“Saying things like ‘If that happened to me, I’d feel angry, too’ can help put words to a person’s experiences and emotions,” Witt-Foley says. “Or ‘I can appreciate and understand why you were feeling the way you were’ can help a person feel like they’ve been heard and understood, ultimately bringing them out of their emotional brain.”
“So many people are socialized to believe they’re not worth it,” Greenspan says. “Active listening combats that. Because someone is taking the time to listen to them. And that’s it: Active listening gives someone their voice, because so many people are happy to take it away.”
Active listening is a skill. Like any skill, it requires practice — especially in an open environment. Setting boundaries is a great way to ensure that everyone can talk and listen together. Because active listening isn’t just about sitting back and taking it all in; it’s about collaboration. It’s about considering how you’d respond to what’s being said and, ultimately, walking in someone else’s shoes.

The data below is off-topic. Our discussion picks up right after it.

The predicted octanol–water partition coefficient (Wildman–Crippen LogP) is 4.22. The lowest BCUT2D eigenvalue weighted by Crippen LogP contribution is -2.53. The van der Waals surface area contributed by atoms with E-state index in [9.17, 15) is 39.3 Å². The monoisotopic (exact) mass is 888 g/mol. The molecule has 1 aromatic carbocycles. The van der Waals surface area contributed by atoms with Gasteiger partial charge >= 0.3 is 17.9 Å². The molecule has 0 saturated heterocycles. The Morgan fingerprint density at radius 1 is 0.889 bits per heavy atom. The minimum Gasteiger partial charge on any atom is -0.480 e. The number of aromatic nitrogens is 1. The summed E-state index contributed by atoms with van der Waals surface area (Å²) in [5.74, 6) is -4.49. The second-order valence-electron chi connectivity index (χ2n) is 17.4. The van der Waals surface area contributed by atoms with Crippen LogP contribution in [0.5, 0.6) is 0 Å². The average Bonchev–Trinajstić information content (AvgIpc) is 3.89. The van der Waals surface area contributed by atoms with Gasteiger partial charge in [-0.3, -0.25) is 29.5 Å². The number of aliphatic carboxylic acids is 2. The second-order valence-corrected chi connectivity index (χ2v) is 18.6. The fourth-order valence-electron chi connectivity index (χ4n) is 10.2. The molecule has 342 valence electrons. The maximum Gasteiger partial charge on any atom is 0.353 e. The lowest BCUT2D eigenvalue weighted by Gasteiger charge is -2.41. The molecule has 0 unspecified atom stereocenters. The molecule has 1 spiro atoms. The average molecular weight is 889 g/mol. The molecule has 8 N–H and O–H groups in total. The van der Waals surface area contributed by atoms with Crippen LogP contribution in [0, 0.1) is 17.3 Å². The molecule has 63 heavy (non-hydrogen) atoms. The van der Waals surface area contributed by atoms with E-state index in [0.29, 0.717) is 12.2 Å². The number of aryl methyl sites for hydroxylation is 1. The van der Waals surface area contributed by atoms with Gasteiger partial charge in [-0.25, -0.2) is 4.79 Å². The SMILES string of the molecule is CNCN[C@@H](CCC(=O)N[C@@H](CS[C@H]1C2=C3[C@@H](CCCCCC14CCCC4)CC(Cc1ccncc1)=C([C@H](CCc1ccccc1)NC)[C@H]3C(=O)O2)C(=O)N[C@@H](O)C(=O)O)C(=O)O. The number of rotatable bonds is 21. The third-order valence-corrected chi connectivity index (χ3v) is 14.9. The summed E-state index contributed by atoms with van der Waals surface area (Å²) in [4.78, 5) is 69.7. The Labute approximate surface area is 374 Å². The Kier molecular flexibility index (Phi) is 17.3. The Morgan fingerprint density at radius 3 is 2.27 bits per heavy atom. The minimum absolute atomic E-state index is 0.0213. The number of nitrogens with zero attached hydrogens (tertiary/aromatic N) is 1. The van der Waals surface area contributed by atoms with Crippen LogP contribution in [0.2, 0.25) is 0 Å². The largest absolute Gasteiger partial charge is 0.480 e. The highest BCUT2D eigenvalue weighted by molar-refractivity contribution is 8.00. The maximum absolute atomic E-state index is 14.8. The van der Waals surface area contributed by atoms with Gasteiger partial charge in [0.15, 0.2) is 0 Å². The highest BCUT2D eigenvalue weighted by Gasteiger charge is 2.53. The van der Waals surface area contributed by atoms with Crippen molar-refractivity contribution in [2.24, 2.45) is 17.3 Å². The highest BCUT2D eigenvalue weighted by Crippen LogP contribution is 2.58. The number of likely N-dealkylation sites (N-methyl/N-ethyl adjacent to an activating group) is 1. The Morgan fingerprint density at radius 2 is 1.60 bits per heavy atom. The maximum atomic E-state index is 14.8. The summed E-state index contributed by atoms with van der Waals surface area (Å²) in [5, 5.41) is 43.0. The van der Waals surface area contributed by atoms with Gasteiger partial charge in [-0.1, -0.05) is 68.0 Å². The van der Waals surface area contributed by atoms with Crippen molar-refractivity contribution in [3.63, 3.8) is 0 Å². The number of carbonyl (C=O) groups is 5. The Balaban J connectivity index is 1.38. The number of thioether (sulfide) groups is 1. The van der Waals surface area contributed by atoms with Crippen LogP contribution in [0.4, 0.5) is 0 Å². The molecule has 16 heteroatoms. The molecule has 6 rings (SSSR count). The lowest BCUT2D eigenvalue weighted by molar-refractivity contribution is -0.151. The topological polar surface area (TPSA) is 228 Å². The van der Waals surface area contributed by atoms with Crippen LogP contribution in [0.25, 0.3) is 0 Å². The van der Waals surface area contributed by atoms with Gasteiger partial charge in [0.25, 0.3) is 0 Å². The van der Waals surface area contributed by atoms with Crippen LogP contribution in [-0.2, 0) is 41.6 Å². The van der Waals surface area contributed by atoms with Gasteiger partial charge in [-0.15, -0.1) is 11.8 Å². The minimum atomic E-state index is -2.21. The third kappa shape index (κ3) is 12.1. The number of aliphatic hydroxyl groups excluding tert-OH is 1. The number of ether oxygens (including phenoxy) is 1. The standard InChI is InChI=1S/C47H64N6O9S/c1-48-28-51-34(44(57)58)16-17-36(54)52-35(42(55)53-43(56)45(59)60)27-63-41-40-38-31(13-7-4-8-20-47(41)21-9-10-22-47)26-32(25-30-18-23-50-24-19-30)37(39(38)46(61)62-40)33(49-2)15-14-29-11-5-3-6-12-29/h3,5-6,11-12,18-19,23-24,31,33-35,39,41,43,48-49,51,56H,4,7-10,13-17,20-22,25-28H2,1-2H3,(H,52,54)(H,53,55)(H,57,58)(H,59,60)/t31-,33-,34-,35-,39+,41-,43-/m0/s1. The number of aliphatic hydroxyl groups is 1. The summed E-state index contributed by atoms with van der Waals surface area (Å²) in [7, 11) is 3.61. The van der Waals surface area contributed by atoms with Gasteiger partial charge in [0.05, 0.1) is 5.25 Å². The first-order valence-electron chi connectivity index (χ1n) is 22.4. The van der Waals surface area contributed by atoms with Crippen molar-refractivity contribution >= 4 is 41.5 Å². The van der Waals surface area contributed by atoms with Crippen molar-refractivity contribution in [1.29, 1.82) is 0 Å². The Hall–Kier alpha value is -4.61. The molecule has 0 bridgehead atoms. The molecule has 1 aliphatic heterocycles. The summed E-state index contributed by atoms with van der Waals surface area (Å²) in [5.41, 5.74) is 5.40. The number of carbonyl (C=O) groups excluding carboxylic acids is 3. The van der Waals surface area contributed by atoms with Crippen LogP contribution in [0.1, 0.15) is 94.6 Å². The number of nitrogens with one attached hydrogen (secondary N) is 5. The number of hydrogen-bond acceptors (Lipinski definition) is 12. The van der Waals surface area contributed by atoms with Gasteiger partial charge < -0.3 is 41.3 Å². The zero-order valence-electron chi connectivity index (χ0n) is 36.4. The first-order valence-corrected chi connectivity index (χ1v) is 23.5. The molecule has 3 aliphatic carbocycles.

How to avoid interpersonal conflict
Whether we like it or not, managing conflict plays a significant role in our lives. More than 96 per cent of the time, the outcome of a difficult conversation can be predicted within the first three minutes. So how can you begin a conversation effectively? Here’s one way to gently open up a conflict conversation without criticizing, blaming or creating a defensive and confrontational environment. To get started, try these communication exercises from the Positive Psychology Toolkit
Begin a comment or conversation with “You always” or “You never”
Begin a comment or conversation with “I feel” or “I need”
You never want to talk about your day.
I feel upset when we don’t reconnect after work, and I need to spend some quality time together this week.
You are so irresponsible with our money.
I’m quite worried about our finances and would like to save some money over the next few months. What do you think?
You’re so untidy — you never help with the cleaning.
I appreciate it when you tidy up the house; sometimes, I need help.